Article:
The second speaker, Dr. Rodney Harrison QC, focused on the role organisations like the Sensible Sentencing Trust play in judicial accountability debates. He argued that organisations like the SST are not concerned with judicial accountability in general but instead target only bail and sentencing decisions, and that the need for greater scope is crucial. Dr Harrison QC was also reserved in his opinion about judicial transparency, suggesting that the Attorney General has too much power in the appointment process. Having acted as lead counsel in the Chapman case, he stressed the distinction between individual judges being accountable for their decisions and state accountability for breaches of the Bill of Rights Act by the judicial branch of government. It was compensation by the state that was sought in the Chapman case, rather than compensation from an individual judge. He pointed out that it would be unfair to subject individual judges to public scrutiny, as MPs are not accountable individually on the legislation they choose to vote upon, and subjecting one branch of government to such assessment would be inconsistent. The current judicial complaints process also prevents collateral attacks on judges by excluding complaints about decisions subject to appeal. Nevertheless, Dr Harrison QC contends that the denial of remedy to those who have been breached of their constitutional rights under the New Zealand Bill of Rights Act is inherently flawed under the Chapman case, as New Zealand is not only breaching constitutional rights, but ignoring international obligations to provide remedies for all kinds of state breaches. Special interest groups that call for the individual accountability of judges indicate our government’s failure to correct miscarriages of justice, and measures such as extending state compensation to rights breaches by the judiciary could alleviate these issues.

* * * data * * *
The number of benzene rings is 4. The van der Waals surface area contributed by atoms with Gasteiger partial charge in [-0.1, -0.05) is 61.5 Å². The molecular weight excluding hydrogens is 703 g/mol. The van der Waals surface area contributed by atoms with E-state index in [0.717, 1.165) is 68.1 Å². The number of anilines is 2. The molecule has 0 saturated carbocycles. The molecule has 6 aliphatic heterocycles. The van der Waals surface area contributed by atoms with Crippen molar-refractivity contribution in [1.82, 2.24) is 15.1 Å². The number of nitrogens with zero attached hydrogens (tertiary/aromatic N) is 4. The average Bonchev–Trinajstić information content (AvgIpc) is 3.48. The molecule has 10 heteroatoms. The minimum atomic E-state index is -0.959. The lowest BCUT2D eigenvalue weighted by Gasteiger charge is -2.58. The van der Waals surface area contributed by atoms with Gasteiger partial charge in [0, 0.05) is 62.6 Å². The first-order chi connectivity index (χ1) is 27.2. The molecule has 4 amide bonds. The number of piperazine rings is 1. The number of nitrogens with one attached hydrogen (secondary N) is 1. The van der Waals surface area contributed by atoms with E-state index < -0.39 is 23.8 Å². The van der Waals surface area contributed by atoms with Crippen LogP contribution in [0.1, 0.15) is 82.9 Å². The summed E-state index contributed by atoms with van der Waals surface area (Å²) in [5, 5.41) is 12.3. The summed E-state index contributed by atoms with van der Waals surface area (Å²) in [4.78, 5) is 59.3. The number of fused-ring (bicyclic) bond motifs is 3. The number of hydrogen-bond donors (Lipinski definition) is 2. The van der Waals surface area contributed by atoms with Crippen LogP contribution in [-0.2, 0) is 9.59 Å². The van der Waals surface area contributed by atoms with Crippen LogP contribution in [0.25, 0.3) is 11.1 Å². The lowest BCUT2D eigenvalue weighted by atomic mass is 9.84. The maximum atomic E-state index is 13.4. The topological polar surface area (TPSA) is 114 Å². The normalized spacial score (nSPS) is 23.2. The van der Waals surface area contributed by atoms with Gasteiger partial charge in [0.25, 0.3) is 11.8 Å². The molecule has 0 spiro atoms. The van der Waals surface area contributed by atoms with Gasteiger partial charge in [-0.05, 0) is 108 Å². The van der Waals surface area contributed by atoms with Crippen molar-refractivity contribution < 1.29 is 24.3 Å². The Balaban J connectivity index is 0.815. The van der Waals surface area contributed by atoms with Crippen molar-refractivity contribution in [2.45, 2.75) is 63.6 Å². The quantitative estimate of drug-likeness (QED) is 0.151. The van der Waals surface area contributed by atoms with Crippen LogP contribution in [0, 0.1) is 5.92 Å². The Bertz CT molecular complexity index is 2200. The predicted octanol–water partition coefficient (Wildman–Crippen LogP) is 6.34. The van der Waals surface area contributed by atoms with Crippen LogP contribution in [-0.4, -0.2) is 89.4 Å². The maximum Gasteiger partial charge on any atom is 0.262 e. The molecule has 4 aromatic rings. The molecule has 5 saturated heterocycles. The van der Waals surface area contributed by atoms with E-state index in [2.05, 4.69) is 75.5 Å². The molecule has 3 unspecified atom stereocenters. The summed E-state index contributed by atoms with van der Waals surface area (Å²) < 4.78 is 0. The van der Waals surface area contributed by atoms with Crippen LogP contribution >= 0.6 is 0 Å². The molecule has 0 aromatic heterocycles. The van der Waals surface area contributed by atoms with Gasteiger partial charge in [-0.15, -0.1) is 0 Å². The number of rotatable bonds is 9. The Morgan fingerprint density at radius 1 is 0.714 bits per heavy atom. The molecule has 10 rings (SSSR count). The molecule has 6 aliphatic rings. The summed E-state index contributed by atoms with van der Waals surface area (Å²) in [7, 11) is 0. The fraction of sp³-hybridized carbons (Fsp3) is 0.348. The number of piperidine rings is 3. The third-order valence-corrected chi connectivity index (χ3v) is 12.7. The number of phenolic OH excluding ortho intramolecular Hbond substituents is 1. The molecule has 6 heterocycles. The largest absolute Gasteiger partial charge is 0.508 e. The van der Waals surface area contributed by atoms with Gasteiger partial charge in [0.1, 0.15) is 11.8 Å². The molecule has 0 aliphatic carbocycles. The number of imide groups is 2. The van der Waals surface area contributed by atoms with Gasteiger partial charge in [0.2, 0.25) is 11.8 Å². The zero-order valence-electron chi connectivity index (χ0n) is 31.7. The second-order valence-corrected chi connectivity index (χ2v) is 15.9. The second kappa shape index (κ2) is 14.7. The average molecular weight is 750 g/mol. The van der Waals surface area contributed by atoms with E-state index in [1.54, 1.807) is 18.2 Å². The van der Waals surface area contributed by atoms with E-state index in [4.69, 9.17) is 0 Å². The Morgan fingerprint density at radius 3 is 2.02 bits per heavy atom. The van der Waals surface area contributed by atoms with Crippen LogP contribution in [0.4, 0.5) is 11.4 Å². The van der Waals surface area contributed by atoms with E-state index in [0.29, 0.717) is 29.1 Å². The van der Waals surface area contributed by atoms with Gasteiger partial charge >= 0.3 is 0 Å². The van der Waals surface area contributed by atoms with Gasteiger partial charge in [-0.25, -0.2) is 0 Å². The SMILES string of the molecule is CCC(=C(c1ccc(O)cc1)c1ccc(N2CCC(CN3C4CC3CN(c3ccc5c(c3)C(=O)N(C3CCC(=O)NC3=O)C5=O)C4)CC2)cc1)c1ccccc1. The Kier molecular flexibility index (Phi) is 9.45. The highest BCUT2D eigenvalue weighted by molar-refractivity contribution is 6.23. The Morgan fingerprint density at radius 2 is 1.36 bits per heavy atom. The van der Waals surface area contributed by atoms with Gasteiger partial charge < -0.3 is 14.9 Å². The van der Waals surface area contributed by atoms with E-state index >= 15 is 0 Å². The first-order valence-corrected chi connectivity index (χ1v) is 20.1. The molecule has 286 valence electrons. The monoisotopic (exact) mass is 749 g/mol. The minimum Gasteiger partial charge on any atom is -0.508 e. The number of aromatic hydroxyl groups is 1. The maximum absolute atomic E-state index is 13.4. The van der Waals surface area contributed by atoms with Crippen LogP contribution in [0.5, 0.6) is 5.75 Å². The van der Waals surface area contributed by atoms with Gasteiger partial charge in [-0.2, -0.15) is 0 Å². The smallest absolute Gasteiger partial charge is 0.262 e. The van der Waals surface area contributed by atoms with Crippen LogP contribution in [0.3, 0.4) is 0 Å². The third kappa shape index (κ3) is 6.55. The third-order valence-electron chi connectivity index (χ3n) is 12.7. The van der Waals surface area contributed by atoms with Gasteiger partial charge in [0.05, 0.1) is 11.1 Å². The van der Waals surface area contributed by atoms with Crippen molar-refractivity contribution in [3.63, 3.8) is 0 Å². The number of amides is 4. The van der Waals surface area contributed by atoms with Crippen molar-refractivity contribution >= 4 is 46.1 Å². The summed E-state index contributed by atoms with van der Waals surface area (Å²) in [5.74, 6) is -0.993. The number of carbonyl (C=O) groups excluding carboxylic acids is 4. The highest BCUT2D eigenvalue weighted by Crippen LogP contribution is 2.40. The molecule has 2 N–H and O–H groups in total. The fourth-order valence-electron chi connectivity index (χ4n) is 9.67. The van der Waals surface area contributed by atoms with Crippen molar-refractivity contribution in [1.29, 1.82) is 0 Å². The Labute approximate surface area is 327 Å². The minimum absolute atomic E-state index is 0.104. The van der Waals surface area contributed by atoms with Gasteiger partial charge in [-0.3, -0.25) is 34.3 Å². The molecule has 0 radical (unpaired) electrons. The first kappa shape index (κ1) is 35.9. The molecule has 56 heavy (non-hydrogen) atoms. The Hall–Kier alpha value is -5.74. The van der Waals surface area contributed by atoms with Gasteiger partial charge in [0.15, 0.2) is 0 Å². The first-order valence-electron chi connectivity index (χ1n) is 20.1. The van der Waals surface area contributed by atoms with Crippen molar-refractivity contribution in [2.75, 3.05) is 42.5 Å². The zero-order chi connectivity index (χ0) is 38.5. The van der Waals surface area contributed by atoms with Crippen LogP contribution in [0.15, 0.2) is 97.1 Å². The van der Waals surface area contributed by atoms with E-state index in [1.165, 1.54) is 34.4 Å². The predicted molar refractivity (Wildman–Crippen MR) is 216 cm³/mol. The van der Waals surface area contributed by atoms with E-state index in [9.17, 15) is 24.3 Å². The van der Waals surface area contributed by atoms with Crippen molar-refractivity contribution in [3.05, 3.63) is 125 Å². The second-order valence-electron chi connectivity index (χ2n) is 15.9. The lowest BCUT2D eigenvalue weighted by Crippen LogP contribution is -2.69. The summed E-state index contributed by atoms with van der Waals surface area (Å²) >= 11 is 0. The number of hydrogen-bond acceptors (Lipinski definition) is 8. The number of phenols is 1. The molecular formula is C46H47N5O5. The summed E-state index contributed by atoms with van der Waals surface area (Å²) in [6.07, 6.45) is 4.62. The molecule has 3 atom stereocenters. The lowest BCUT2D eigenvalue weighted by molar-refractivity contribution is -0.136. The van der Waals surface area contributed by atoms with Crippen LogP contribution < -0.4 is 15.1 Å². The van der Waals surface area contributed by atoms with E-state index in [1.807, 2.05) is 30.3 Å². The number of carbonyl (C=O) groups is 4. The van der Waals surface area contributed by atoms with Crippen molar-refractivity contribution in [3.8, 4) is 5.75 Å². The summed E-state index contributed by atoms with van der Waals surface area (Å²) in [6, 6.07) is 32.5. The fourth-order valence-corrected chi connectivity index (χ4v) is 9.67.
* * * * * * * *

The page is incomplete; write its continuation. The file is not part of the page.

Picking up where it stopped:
Edward Willis, the final speaker, addressed the question of how we legitimise the exercise of public power. He suggested that this is done by finding reasons to respect even those decisions we disagree with – for example, the fact that decisions have been arrived at by judges applying law to the facts of a case. Furthermore, the concept of democracy enables the respect of exercises of power we may disagree with due to the perception that everyone has had a fair opportunity. Mr Willis felt that the Chapman case is a perfect example for his arguments, as the majority did a good job in being upfront about the value judgments they had to make and the policy issues relating to the judgment. By focusing more on the policy arguments as opposed to the principles of Chapman, he generally thought that the judges unpacked their arguments logically and that the denial of a remedy was justified. In regards to judicial accountability, Mr Willis thought that informed and reasoned criticism of judges’ decisions should be encouraged for laws to evolve and for legislative change to occur. He sees it as unfair for the public to expect individual judges to be subject to criticism. The judicial community as a whole should be held accountable. Not only does this enable judicial independence, but it does not infringe on the public’s right to see justice being done. Edward was critical of the SST’s model for judicial transparency, as it is based on the notion that certain substantive outcomes are better than others, and does not allow for an understanding of the reasons for the decision, which is necessary for informed critique of decisions which could in turn lead to evolution of the law.